Cassada described The Mad Ship, the second book in the series, as "imaginative and compelling." A reviewer for Publishers Weekly wrote that it "solidifies the series' promise as a major work of high fantasy, reading like a cross between [J.R.R.] Tolkein and Patrick O'Brian." Althea is now an experienced sailor, and she restores the Paragon, the male ship of the title, with the help of her lover, Brashen Tell, and a woodcarver named Amber. Althea's mission is to rescue the Vivacia, now taken over by the pirate Captain Kennit, who has turned it into a slave ship. Also on board the Vivacia are Etta, the Captain's mistress, and Kyle and his son, who are held captive. Wintrow makes a deal with Captain Kennit, promising to heal his wounds in exchange for their lives. The secrets of the liveships, wizardwood, sea serpents, and the dragons of the Rain Wild River 's forests are revealed. In Booklist, Green wrote that "with [Hobb's] hands on the wheel, high fantasy is going to sea magnificently."
In the third installment, Ship of Destiny, Etta is pregnant with Captain Kennit's child, and Wintrow is destined to become king of the Pirate Isles. Ronica rallies Bingtown's inhabitants to resist new invaders, while Althea continues her quest to recover the Vivacia, and the mad ship Paragon is plotting his own form of revenge. A reviewer for Publishers Weekly wrote that "one has to use a jeweler's loupe to find a flaw or a dull moment in this splendid conclusion to one of the finest fantasy sagas to bridge the millennium."
Lindholm Ogden followed the "Live Ship Traders" series with another three-novel series published under the Robin Hobb pseudonym. Called "The Tawny Man" series, these novels are a sequel to the "Farseer" series and are set in the same world. In Fool's Errand, the adventures of a now-mature FitzChivalry Farseer are followed, first describing his recent past and now quiet life with his wolf bondmate, Nighteyes, and a foster son. Drawn out of retirement by his friend the Fool, FitzChivalry goes on a new quest to find and escort the badly behaved Prince Dutiful, the heir to the local throne, back to his home. In Booklist, Green commented positively on the novel, especially the characters, noting "all of them [are] drawn in exquisite detail, particularly the women."
The next part in the series, Golden Fool, finds Fitz-Chivalry dealing with the death of Nighteyes while obediently agreeing to act as the skill-master and train Prince Dutiful at Buckkeep Castle. Though FitzChivalry really wants to embrace solitude and be away from the castle, he is forced to deal with many difficult crises in the kingdom of the Six Duchies. The problems only grow in difficulty as FitzChivalry makes many poor decisions along the way. The critic in Publishers Weekly commented: "The writing might not be quite as fine as that in Hobb's 'Assassins' series …, but this latest nonetheless shows why she ranks near the top of the high fantasy field."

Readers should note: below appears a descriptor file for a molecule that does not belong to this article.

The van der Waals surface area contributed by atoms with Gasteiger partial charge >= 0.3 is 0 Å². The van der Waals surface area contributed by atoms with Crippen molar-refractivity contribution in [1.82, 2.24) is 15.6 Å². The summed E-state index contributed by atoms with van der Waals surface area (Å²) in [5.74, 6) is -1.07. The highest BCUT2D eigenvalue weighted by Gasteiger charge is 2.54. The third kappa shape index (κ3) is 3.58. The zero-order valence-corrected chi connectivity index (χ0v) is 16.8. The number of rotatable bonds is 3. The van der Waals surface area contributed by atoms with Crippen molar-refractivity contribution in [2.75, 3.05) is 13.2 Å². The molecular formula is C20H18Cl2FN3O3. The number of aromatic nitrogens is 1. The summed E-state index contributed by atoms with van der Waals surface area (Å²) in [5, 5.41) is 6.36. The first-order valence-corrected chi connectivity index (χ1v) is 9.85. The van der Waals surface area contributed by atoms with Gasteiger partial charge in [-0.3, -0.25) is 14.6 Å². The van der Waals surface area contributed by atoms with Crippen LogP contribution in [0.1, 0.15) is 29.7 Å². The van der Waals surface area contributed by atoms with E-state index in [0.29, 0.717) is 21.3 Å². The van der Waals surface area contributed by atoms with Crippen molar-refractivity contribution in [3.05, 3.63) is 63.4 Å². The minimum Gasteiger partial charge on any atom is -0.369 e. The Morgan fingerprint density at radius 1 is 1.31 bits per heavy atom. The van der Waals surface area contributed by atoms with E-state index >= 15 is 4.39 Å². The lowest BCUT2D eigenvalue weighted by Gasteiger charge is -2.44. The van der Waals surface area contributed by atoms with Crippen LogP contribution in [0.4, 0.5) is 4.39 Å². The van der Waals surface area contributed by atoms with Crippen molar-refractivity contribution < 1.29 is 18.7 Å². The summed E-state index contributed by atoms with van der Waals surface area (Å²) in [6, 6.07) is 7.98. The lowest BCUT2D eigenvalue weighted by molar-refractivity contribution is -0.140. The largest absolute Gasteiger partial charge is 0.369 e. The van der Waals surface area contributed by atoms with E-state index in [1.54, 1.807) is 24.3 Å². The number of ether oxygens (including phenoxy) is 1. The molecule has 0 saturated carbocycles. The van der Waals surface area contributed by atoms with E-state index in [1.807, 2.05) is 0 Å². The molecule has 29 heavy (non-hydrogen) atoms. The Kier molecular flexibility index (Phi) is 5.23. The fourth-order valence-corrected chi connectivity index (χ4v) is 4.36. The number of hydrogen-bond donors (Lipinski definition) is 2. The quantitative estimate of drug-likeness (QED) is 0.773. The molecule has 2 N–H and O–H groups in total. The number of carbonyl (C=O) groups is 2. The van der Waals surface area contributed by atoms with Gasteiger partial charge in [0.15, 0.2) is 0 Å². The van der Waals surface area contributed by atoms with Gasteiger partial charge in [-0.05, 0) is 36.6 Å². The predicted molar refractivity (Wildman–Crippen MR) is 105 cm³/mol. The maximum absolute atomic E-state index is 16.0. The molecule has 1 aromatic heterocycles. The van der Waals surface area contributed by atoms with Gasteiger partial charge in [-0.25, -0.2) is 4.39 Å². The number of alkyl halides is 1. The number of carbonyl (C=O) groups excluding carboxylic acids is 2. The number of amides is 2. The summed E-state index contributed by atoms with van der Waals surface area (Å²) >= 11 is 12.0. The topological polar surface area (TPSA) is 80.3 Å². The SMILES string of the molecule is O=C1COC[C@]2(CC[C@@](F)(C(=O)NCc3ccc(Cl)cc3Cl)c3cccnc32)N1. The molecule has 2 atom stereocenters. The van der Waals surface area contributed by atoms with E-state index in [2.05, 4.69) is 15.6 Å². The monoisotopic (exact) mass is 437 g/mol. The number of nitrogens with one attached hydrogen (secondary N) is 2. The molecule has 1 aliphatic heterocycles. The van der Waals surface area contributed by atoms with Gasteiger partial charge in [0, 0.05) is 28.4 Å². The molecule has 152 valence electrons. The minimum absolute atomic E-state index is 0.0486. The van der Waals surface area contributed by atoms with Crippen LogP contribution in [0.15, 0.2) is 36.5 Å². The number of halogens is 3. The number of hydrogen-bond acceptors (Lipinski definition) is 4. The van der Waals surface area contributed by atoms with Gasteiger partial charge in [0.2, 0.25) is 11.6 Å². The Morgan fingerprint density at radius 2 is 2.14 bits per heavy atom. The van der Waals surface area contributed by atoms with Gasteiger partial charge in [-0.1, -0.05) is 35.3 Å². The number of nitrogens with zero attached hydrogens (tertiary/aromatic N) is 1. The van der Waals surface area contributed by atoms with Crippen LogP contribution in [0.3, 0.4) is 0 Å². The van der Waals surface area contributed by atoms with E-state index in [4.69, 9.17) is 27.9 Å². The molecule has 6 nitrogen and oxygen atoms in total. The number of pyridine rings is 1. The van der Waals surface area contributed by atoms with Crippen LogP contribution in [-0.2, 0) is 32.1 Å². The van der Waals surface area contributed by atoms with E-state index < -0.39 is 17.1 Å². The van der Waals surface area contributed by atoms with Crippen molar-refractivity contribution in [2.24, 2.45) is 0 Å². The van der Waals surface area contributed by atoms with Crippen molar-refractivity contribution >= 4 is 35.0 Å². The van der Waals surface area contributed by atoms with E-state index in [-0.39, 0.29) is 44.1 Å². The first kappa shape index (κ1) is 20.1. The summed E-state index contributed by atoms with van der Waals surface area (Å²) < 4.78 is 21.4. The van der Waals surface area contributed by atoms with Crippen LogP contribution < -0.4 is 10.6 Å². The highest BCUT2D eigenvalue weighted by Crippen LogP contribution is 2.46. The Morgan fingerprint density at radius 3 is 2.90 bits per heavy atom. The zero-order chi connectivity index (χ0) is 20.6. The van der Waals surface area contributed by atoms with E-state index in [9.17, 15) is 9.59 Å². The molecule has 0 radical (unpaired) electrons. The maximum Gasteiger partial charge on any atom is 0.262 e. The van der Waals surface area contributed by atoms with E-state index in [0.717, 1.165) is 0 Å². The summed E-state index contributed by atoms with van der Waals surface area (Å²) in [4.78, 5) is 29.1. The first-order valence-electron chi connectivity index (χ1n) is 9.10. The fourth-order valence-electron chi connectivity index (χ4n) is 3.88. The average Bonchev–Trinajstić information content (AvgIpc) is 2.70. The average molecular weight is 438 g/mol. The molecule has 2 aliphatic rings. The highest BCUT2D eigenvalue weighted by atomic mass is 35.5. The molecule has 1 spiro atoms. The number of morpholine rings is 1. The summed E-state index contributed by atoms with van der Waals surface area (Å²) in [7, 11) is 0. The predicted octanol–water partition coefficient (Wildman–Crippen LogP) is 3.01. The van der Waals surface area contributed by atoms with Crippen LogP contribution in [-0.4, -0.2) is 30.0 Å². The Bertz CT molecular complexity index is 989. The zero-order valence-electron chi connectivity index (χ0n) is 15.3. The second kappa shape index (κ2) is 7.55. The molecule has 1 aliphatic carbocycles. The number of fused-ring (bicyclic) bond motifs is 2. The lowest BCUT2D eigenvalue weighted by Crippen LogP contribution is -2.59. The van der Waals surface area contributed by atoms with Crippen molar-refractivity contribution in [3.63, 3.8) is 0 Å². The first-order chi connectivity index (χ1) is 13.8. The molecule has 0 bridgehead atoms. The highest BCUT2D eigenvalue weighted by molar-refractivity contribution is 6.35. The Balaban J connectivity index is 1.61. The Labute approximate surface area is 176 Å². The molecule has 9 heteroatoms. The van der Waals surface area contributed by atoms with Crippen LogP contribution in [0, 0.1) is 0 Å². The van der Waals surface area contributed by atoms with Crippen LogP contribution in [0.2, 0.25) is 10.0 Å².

"The Tawny Man" series concludes with Fool's Fate. FitzChivalry and his friend the Fool, now known as Lord Golden, are part of a nearly impossible quest led by Prince Dutiful. The prince made a promise to his fiancée to bring her the head of a certain dragon frozen in ice on a faraway island. The journey is fraught with peril and struggles, both physical and diplomatic. A critic in Kirkus Reviews found the book "a winning combination of strong characters and colorful societies." Summarizing the appeal of the whole trilogy, a reviewer in Publishers Weekly commented that, "with its carefully modulated tension, wonderful final revelation, and strong characters who remain true to themselves throughout, this series may well become a classic in the Fantasy field."
BIOGRAPHICAL AND CRITICAL SOURCES:
St. James Guide to Fantasy Writers, St. James Press (Detroit, MI), 1996.
Booklist, February 1, 1997, Roland Green, review of Assassin's Quest, p. 929; March 1, 1998, Roland Green, review of Ship of Magic, p. 1098; April 1, 1999, Roland Green, review of The Mad Ship, p. 1388; December 15, 2001, Roland Green, review of Fool's Errand, p. 709.
Kirkus Reviews, February 1, 1997, review of Assassin's Quest; December 1, 2003, review of Fool's Fate, p. 1386.
Library Journal, February 15, 1998, Jackie Cassada, review of Ship of Magic, p. 173; March 15, 1999, Jackie Cassada, review of The Mad Ship, p. 112; March 1, 2000, review of Ship of Destiny, p. S9; August 1, 2000, Jackie Cassada, review of Ship of Destiny, p. 167.
Locus, January, 1998, interview with Margaret Lindholm Ogden.
Publishers Weekly, January 26, 1998, review of Ship of Magic, p. 74; March 22, 1999, review of The Mad Ship, p. 75; July 31, 2000, review of Ship of Destiny, p. 76; November 18, 2002, review of Golden Fool, p. 46; December 8, 2003, review of Fool's Fate, p. 50.
Megan Lindholm Home Page, http://www.meganlindholm.com (October 22, 2005), biography of Megan Lindholm.